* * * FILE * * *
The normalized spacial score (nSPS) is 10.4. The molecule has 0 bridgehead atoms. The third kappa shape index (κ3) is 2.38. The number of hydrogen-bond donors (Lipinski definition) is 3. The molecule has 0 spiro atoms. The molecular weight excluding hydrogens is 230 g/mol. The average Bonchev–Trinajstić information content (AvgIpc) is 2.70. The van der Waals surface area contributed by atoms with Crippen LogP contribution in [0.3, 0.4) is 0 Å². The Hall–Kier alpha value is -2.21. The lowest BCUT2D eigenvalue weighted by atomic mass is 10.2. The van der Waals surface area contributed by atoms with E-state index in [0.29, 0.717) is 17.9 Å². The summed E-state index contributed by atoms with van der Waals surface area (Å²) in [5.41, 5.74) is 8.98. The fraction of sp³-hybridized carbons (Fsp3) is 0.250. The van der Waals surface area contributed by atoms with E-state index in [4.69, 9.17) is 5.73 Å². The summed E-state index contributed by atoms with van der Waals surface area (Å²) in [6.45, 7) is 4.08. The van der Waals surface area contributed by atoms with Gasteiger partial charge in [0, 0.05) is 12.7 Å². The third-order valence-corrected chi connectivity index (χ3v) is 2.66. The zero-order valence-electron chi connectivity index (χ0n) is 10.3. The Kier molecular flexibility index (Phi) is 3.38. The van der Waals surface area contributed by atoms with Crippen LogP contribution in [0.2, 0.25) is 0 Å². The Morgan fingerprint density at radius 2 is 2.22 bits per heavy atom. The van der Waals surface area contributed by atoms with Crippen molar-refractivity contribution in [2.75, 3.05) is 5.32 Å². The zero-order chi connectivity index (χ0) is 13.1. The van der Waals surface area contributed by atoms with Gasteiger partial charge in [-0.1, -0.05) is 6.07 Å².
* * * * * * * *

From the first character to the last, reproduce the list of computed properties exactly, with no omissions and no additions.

The normalized spacial score (nSPS) is 10.4. The molecule has 0 bridgehead atoms. The third kappa shape index (κ3) is 2.38. The number of hydrogen-bond donors (Lipinski definition) is 3. The molecule has 0 spiro atoms. The molecular weight excluding hydrogens is 230 g/mol. The average Bonchev–Trinajstić information content (AvgIpc) is 2.70. The van der Waals surface area contributed by atoms with Crippen LogP contribution in [0.3, 0.4) is 0 Å². The Hall–Kier alpha value is -2.21. The lowest BCUT2D eigenvalue weighted by atomic mass is 10.2. The van der Waals surface area contributed by atoms with E-state index in [0.29, 0.717) is 17.9 Å². The summed E-state index contributed by atoms with van der Waals surface area (Å²) in [5.41, 5.74) is 8.98. The fraction of sp³-hybridized carbons (Fsp3) is 0.250. The van der Waals surface area contributed by atoms with E-state index in [4.69, 9.17) is 5.73 Å². The summed E-state index contributed by atoms with van der Waals surface area (Å²) in [6.45, 7) is 4.08. The van der Waals surface area contributed by atoms with Gasteiger partial charge in [0, 0.05) is 12.7 Å². The third-order valence-corrected chi connectivity index (χ3v) is 2.66. The zero-order valence-electron chi connectivity index (χ0n) is 10.3. The Kier molecular flexibility index (Phi) is 3.38. The van der Waals surface area contributed by atoms with Crippen LogP contribution in [0.2, 0.25) is 0 Å². The Morgan fingerprint density at radius 2 is 2.22 bits per heavy atom. The van der Waals surface area contributed by atoms with Crippen molar-refractivity contribution in [2.75, 3.05) is 5.32 Å². The zero-order chi connectivity index (χ0) is 13.1. The van der Waals surface area contributed by atoms with Gasteiger partial charge in [-0.1, -0.05) is 6.07 Å².